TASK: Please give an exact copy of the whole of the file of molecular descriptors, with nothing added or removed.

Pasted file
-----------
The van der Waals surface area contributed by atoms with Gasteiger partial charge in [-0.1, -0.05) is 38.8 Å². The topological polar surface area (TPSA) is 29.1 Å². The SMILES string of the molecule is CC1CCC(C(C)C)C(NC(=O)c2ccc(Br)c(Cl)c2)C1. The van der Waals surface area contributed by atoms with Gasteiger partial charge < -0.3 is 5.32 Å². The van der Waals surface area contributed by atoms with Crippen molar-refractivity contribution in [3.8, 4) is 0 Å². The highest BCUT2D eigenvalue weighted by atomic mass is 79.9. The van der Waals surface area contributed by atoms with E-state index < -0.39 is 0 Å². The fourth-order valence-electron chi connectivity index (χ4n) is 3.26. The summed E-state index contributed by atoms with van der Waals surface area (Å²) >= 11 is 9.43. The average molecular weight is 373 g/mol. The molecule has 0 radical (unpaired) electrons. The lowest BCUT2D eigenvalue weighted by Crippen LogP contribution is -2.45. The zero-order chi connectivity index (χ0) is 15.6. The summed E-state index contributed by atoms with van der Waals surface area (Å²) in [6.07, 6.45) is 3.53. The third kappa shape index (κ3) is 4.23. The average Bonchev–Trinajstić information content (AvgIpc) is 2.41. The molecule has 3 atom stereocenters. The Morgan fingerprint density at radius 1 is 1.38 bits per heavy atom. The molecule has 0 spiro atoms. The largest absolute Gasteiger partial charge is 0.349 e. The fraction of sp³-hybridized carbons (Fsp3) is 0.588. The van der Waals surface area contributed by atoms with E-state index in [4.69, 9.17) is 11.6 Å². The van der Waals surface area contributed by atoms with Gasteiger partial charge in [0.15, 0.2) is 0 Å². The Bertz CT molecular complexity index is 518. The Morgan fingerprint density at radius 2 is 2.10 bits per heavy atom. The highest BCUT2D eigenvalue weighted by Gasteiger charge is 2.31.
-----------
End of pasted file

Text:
The van der Waals surface area contributed by atoms with Gasteiger partial charge in [-0.1, -0.05) is 38.8 Å². The topological polar surface area (TPSA) is 29.1 Å². The SMILES string of the molecule is CC1CCC(C(C)C)C(NC(=O)c2ccc(Br)c(Cl)c2)C1. The van der Waals surface area contributed by atoms with Gasteiger partial charge < -0.3 is 5.32 Å². The van der Waals surface area contributed by atoms with Crippen molar-refractivity contribution in [3.8, 4) is 0 Å². The highest BCUT2D eigenvalue weighted by atomic mass is 79.9. The van der Waals surface area contributed by atoms with E-state index < -0.39 is 0 Å². The fourth-order valence-electron chi connectivity index (χ4n) is 3.26. The summed E-state index contributed by atoms with van der Waals surface area (Å²) >= 11 is 9.43. The average molecular weight is 373 g/mol. The molecule has 0 radical (unpaired) electrons. The lowest BCUT2D eigenvalue weighted by Crippen LogP contribution is -2.45. The zero-order chi connectivity index (χ0) is 15.6. The summed E-state index contributed by atoms with van der Waals surface area (Å²) in [6.07, 6.45) is 3.53. The third kappa shape index (κ3) is 4.23. The average Bonchev–Trinajstić information content (AvgIpc) is 2.41. The molecule has 3 atom stereocenters. The Morgan fingerprint density at radius 1 is 1.38 bits per heavy atom. The molecule has 0 spiro atoms. The largest absolute Gasteiger partial charge is 0.349 e. The fraction of sp³-hybridized carbons (Fsp3) is 0.588. The van der Waals surface area contributed by atoms with E-state index in [4.69, 9.17) is 11.6 Å². The van der Waals surface area contributed by atoms with Gasteiger partial charge in [0.15, 0.2) is 0 Å². The Bertz CT molecular complexity index is 518. The Morgan fingerprint density at radius 2 is 2.10 bits per heavy atom. The highest BCUT2D eigenvalue weighted by Gasteiger charge is 2.31.